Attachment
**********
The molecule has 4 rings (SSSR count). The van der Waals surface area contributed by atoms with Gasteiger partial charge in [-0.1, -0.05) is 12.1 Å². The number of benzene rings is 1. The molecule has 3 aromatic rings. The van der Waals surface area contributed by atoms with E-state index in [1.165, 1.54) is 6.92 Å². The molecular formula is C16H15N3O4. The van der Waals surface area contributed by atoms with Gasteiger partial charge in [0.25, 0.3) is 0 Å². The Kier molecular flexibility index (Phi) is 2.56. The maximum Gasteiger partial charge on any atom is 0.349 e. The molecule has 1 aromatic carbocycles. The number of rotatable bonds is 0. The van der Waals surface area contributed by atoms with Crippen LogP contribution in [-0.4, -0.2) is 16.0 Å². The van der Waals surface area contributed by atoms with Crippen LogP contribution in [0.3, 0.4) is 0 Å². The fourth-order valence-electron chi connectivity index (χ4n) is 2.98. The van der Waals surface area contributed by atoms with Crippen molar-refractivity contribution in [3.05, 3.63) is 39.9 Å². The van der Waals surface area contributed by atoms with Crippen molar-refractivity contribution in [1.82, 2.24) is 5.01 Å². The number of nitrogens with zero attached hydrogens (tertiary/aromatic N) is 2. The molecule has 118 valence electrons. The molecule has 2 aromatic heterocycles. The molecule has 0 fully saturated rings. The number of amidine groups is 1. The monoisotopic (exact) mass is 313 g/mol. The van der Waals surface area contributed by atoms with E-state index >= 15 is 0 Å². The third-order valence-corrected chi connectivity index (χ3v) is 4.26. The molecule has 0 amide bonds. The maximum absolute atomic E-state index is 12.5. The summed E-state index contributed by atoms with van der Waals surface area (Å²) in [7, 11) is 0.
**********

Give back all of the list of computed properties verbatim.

The molecule has 4 rings (SSSR count). The van der Waals surface area contributed by atoms with Gasteiger partial charge in [-0.1, -0.05) is 12.1 Å². The number of benzene rings is 1. The molecule has 3 aromatic rings. The van der Waals surface area contributed by atoms with E-state index in [1.165, 1.54) is 6.92 Å². The molecular formula is C16H15N3O4. The van der Waals surface area contributed by atoms with Gasteiger partial charge in [0.25, 0.3) is 0 Å². The Kier molecular flexibility index (Phi) is 2.56. The maximum Gasteiger partial charge on any atom is 0.349 e. The molecule has 1 aromatic carbocycles. The number of rotatable bonds is 0. The van der Waals surface area contributed by atoms with Crippen LogP contribution in [-0.4, -0.2) is 16.0 Å². The van der Waals surface area contributed by atoms with Crippen LogP contribution in [0.3, 0.4) is 0 Å². The fourth-order valence-electron chi connectivity index (χ4n) is 2.98. The van der Waals surface area contributed by atoms with Crippen molar-refractivity contribution in [3.05, 3.63) is 39.9 Å². The van der Waals surface area contributed by atoms with Crippen molar-refractivity contribution in [1.82, 2.24) is 5.01 Å². The number of nitrogens with zero attached hydrogens (tertiary/aromatic N) is 2. The molecule has 118 valence electrons. The molecule has 2 aromatic heterocycles. The molecule has 0 fully saturated rings. The number of amidine groups is 1. The monoisotopic (exact) mass is 313 g/mol. The van der Waals surface area contributed by atoms with E-state index >= 15 is 0 Å². The third-order valence-corrected chi connectivity index (χ3v) is 4.26. The molecule has 0 amide bonds. The maximum absolute atomic E-state index is 12.5. The summed E-state index contributed by atoms with van der Waals surface area (Å²) in [7, 11) is 0.